Nurse Fired When She Tried to Return to Work After Medical Leave, Federal Agency Charges
DETROIT - Mercy Hospice, a member of the Trinity Home Health System, violated federal law by refusing to provide a reasonable accommodation to a disabled nurse and then firing her, the U.S. Equal Employment Opportunity Commission (EEOC) charged in a lawsuit it filed today.
The EEOC's lawsuit (EEOC v. Mercy Hospice, Case No. 2:12CV13803), filed in U.S. District Court for the Eastern District of Michigan, charged that Mercy Hospice in Bloomfield Hills, Mich., terminated Patricia Barriger when she tried to return to work from a medical leave of absence. Instead of providing her with a reasonable accommodation, the company discharged her because, according to the company, she was an inactive employee who was not entitled to an accommodation.
Such alleged conduct violates the Americans with Disabilities Act (ADA). The EEOC filed suit after first attempting to reach a pre-litigation settlement through its conciliation process.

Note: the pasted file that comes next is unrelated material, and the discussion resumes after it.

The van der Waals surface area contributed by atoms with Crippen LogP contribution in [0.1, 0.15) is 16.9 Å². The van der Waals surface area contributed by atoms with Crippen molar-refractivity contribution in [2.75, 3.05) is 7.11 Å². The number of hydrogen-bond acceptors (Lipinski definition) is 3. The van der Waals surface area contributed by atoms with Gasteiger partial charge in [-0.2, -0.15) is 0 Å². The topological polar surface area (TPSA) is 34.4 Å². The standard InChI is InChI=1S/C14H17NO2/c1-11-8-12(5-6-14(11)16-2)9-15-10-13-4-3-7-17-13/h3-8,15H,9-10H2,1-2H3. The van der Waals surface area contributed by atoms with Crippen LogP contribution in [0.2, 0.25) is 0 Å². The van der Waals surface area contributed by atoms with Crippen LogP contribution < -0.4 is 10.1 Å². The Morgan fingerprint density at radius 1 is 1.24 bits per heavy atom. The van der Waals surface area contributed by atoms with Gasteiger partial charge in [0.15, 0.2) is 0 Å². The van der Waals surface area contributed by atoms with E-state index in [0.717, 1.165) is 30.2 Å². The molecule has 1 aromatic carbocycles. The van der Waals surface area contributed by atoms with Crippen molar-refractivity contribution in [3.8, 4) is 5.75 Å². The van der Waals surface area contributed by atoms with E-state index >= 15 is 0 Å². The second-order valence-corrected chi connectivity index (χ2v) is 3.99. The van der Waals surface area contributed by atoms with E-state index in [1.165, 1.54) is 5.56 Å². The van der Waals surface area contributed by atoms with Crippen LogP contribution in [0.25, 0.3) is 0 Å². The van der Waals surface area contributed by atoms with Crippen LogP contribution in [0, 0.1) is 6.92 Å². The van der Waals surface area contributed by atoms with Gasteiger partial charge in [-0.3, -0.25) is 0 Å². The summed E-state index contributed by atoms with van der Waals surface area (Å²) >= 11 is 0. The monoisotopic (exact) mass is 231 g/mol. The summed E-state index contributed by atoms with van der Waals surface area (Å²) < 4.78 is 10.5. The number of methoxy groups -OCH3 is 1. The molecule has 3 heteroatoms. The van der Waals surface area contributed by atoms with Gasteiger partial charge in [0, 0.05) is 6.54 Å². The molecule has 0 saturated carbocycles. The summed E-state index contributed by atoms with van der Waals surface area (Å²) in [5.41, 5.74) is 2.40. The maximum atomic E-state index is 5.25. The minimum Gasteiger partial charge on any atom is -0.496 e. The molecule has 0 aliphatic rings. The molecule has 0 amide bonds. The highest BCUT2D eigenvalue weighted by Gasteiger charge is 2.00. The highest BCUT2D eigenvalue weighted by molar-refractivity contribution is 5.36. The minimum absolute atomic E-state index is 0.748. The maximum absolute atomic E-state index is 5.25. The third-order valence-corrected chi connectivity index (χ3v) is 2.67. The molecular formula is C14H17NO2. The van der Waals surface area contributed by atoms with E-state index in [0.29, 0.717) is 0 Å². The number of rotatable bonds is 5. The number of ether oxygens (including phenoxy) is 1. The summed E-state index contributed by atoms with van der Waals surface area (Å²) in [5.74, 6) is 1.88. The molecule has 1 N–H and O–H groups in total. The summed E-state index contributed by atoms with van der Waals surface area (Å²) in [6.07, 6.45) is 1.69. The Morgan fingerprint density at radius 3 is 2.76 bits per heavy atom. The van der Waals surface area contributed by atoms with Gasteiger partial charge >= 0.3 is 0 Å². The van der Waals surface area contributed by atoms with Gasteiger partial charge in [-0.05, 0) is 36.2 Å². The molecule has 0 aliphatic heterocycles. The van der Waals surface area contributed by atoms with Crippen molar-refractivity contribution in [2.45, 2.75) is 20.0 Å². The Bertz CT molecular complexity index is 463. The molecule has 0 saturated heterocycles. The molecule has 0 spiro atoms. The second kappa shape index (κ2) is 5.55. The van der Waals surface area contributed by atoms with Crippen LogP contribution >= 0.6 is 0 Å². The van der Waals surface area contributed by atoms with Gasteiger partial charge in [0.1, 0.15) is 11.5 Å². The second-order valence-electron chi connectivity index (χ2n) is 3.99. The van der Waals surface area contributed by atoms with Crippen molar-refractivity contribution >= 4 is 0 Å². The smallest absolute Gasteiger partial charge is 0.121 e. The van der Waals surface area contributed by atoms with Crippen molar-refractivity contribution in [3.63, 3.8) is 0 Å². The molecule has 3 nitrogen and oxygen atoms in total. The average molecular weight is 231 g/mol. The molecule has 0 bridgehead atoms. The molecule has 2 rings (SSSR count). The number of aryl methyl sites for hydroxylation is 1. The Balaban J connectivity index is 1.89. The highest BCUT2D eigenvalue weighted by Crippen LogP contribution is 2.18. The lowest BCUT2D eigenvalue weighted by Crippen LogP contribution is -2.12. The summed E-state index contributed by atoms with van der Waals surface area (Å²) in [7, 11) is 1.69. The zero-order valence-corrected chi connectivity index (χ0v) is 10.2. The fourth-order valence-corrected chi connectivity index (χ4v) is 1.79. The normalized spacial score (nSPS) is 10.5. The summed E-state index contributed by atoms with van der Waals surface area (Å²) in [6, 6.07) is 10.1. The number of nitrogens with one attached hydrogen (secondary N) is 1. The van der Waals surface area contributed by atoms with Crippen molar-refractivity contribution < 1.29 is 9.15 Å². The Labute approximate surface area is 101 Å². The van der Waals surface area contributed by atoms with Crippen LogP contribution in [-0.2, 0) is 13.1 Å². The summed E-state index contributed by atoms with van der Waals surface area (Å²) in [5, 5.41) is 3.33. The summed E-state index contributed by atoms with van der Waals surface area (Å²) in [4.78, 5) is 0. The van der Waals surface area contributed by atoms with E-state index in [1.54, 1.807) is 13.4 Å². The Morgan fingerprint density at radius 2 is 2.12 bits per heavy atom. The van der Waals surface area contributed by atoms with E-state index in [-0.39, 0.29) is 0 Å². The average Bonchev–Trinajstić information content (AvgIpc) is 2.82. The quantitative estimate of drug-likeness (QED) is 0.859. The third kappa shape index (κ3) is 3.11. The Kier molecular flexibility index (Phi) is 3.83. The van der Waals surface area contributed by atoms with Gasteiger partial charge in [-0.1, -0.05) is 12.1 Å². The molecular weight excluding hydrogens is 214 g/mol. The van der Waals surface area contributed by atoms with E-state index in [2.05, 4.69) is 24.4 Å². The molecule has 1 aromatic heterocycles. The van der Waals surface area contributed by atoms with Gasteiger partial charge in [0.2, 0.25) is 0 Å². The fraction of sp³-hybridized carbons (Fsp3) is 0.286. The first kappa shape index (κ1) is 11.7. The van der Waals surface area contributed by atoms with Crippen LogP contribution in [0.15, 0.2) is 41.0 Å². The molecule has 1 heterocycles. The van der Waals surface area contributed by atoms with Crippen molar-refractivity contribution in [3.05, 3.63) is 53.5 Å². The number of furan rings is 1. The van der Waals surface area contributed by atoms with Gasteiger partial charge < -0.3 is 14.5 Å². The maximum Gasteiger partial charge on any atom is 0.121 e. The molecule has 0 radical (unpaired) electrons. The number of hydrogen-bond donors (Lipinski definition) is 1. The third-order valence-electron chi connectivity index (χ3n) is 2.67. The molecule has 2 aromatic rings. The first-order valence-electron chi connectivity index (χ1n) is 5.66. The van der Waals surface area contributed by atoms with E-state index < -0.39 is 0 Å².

"The ADA protects employees, even if they are on medical leave," explained EEOC Trial Attorney Nedra Campbell. "Employees like Ms. Barriger who are capable of working, with or without a reasonable accommodation, should be allowed to continue despite their disabilities."
The agency seeks to recover monetary compensation for the employee, including back pay and compensatory damages for emotional distress, as well as punitive damages. The EEOC filed suit after first attempting to reach a voluntary settlement.
A member of Trinity Home Health Services, Mercy Hospice provides end-of-life in-home services to patients suffering from terminal illnesses.
The EEOC is responsible for enforcing federal laws prohibiting employment discrimination. Further information about the EEOC is available on its web site at www.eeoc.gov.